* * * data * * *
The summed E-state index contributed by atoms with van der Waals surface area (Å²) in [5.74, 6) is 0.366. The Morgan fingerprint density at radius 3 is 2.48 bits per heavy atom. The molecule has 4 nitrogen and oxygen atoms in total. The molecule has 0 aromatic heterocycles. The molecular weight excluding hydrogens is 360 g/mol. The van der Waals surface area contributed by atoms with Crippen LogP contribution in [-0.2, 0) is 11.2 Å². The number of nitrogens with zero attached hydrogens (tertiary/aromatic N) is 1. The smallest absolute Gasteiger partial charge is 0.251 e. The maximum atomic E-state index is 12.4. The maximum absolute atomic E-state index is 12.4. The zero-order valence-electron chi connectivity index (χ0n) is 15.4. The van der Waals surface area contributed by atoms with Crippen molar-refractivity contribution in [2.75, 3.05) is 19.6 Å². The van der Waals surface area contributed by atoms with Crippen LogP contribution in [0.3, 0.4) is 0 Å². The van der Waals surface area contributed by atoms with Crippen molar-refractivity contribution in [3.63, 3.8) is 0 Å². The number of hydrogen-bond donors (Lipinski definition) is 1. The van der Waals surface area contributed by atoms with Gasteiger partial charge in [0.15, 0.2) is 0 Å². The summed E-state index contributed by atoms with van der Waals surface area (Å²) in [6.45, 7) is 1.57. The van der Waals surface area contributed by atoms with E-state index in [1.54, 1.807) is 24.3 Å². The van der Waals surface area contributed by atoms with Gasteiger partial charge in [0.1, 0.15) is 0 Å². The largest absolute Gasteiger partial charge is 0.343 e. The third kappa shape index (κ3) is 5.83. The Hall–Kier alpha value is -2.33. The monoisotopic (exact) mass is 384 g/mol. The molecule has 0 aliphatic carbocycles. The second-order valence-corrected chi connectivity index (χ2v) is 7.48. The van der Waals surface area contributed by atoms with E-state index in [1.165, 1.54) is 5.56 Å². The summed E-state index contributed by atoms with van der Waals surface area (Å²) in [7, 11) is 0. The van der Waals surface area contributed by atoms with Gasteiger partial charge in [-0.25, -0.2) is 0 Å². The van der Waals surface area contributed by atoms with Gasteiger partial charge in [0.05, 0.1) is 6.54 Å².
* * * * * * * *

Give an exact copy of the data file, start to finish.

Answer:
The summed E-state index contributed by atoms with van der Waals surface area (Å²) in [5.74, 6) is 0.366. The Morgan fingerprint density at radius 3 is 2.48 bits per heavy atom. The molecule has 4 nitrogen and oxygen atoms in total. The molecule has 0 aromatic heterocycles. The molecular weight excluding hydrogens is 360 g/mol. The van der Waals surface area contributed by atoms with Crippen LogP contribution in [-0.2, 0) is 11.2 Å². The number of nitrogens with zero attached hydrogens (tertiary/aromatic N) is 1. The smallest absolute Gasteiger partial charge is 0.251 e. The maximum atomic E-state index is 12.4. The maximum absolute atomic E-state index is 12.4. The zero-order valence-electron chi connectivity index (χ0n) is 15.4. The van der Waals surface area contributed by atoms with Crippen molar-refractivity contribution in [2.75, 3.05) is 19.6 Å². The van der Waals surface area contributed by atoms with Crippen LogP contribution in [0.3, 0.4) is 0 Å². The van der Waals surface area contributed by atoms with Crippen molar-refractivity contribution in [3.63, 3.8) is 0 Å². The number of hydrogen-bond donors (Lipinski definition) is 1. The van der Waals surface area contributed by atoms with Gasteiger partial charge in [0.15, 0.2) is 0 Å². The summed E-state index contributed by atoms with van der Waals surface area (Å²) in [6.45, 7) is 1.57. The van der Waals surface area contributed by atoms with E-state index in [1.54, 1.807) is 24.3 Å². The van der Waals surface area contributed by atoms with Gasteiger partial charge in [0.1, 0.15) is 0 Å². The largest absolute Gasteiger partial charge is 0.343 e. The third kappa shape index (κ3) is 5.83. The Hall–Kier alpha value is -2.33. The monoisotopic (exact) mass is 384 g/mol. The molecule has 0 aliphatic carbocycles. The second-order valence-corrected chi connectivity index (χ2v) is 7.48. The van der Waals surface area contributed by atoms with E-state index in [1.165, 1.54) is 5.56 Å². The summed E-state index contributed by atoms with van der Waals surface area (Å²) in [7, 11) is 0. The van der Waals surface area contributed by atoms with Gasteiger partial charge in [-0.25, -0.2) is 0 Å². The van der Waals surface area contributed by atoms with Gasteiger partial charge in [0.05, 0.1) is 6.54 Å².